Let me illustrate the point of my illumination: the bottle dryer vs. the dish drying rack.
We've had bottles in our house for the last two years because of having children that are only seventeen months apart. Bottles aren't simple any more, folks. They have eight million parts and special drying racks that look like plastic grass. We were given the grass bottle rack and stuck it next to our regular dish drying rack. Now, when Jake washes things, the bottle rack is organized with military-like precision. Each bottle and all its parts line up together. The rack looks gorgeous. The dish drying rack, however, looks like a tornado blew through it. Or as though Jake stood across the room and literally chucked dinnerware into it at random.
Me? I could care less about the bottles. I shove them into that plastic grass abomination however the hell they will fit. But my dishes...now that's a different story. I line all the plates up and the glasses, I want to see order and beauty staring back at me from that drying rack. Right next to the mess of bottles, mind you.
All of this to illustrate that both Jake and I make no freaking sense. Why would either of us be neat with one drying rack and not the other? They are right next to each other. We do this because we're people, with tendencies, quirks...and we just don't make an ounce of sense sometimes.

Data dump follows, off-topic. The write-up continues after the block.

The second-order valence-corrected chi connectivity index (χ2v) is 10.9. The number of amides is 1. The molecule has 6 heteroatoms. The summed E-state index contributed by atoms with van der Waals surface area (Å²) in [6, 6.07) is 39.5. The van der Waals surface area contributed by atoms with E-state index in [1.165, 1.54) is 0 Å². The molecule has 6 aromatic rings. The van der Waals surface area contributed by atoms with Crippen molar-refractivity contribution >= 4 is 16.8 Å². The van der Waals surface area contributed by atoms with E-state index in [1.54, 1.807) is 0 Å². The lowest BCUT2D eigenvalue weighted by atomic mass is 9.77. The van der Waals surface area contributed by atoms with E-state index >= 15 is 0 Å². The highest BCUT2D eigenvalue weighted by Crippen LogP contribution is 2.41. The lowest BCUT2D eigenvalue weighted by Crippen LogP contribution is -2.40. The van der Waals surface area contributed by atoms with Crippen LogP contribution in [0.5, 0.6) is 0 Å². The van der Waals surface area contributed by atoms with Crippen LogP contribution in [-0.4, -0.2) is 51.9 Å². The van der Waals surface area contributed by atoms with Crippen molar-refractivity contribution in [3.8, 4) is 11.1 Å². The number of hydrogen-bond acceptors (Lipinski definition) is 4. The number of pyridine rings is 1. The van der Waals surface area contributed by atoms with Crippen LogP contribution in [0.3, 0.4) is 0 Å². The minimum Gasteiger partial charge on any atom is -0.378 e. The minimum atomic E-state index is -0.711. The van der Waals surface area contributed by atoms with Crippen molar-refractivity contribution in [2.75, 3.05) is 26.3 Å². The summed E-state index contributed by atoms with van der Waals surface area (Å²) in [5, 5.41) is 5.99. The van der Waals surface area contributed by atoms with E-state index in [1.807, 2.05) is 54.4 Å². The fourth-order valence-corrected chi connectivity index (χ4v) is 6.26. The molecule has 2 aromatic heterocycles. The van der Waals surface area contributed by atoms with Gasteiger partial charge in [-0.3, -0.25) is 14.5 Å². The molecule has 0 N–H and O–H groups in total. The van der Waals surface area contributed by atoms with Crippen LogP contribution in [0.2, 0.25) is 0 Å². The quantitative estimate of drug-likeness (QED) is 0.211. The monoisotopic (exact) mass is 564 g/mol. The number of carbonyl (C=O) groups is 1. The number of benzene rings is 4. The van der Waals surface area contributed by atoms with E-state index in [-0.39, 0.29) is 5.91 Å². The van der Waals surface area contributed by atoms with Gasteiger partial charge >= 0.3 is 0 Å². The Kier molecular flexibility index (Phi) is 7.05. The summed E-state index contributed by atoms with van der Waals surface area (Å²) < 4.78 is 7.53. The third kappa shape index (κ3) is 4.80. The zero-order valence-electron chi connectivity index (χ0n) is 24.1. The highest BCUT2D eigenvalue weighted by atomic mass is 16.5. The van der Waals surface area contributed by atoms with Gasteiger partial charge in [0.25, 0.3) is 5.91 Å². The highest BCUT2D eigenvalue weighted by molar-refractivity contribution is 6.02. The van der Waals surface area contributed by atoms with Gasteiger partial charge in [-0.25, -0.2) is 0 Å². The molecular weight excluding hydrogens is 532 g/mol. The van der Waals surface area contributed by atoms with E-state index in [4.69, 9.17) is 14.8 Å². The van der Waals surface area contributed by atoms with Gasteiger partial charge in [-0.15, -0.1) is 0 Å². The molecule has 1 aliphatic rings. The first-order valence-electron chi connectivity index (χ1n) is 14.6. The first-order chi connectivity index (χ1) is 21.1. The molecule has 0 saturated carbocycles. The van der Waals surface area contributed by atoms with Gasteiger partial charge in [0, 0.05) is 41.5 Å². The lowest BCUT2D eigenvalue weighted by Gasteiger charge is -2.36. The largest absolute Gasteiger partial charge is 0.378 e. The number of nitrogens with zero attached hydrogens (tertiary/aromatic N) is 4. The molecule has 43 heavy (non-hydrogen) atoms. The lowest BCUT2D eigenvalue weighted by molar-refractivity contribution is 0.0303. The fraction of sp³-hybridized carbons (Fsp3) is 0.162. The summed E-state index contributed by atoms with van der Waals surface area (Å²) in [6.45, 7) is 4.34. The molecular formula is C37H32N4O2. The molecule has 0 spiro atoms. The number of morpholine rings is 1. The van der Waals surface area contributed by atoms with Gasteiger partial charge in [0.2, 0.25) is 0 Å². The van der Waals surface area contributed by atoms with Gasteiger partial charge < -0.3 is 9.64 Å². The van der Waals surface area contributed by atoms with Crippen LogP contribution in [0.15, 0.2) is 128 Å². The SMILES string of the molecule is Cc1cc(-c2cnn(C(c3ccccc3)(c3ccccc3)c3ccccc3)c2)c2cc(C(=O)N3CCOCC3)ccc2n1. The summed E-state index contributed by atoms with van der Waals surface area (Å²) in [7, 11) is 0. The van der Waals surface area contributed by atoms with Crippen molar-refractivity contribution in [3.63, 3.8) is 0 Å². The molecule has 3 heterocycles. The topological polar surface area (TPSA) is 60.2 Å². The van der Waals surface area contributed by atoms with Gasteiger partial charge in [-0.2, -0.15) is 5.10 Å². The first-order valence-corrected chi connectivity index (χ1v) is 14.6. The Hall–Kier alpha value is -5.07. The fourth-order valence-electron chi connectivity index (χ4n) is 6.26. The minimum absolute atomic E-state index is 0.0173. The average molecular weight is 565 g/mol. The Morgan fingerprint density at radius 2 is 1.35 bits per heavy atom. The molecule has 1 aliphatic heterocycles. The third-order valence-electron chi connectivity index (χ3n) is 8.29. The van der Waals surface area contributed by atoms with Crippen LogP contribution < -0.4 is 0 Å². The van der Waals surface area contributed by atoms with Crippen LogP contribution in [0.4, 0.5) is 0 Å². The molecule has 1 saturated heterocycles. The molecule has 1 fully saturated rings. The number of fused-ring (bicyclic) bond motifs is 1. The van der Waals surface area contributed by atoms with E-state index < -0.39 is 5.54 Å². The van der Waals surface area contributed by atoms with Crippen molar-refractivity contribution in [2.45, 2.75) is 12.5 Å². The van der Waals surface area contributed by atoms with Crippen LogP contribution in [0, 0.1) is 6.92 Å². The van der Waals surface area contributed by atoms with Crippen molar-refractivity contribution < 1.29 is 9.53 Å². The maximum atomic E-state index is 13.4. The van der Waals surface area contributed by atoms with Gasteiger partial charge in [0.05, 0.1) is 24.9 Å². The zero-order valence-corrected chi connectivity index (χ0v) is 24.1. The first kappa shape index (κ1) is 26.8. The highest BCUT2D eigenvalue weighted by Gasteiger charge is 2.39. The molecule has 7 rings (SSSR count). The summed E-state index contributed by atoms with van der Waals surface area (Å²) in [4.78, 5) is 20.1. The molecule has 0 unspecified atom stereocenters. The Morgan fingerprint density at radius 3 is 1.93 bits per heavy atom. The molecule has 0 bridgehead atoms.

Emotions are the same way. When things get really hard in a relationship (which they will with all relationships at some time or another), you want to pick apart the why. Both parties desperately want to understand each other and also be understood. But sometimes emotions don't make sense. Sometimes you feel the way you do, for no reason other than that's just how you feel. I'm not saying to cease all lines of communication. People should keep talking to one another. But now I try reminding myself to listen to Jake's words and take them at face value; not to read his background or family history or life experiences into how he feels. If there are some of those things going on, it's his job to tell me about them. I try to coerce his feelings into making sense, when eighty percent of the time my own feelings don't have any rhyme or reason—they just are. If I want my emotions to be respected and heard, then I need to do the same with Jake. Sometimes, the best response to another's emotion is a head nod and, "Wow, I hear you. Tell me more about how you feel."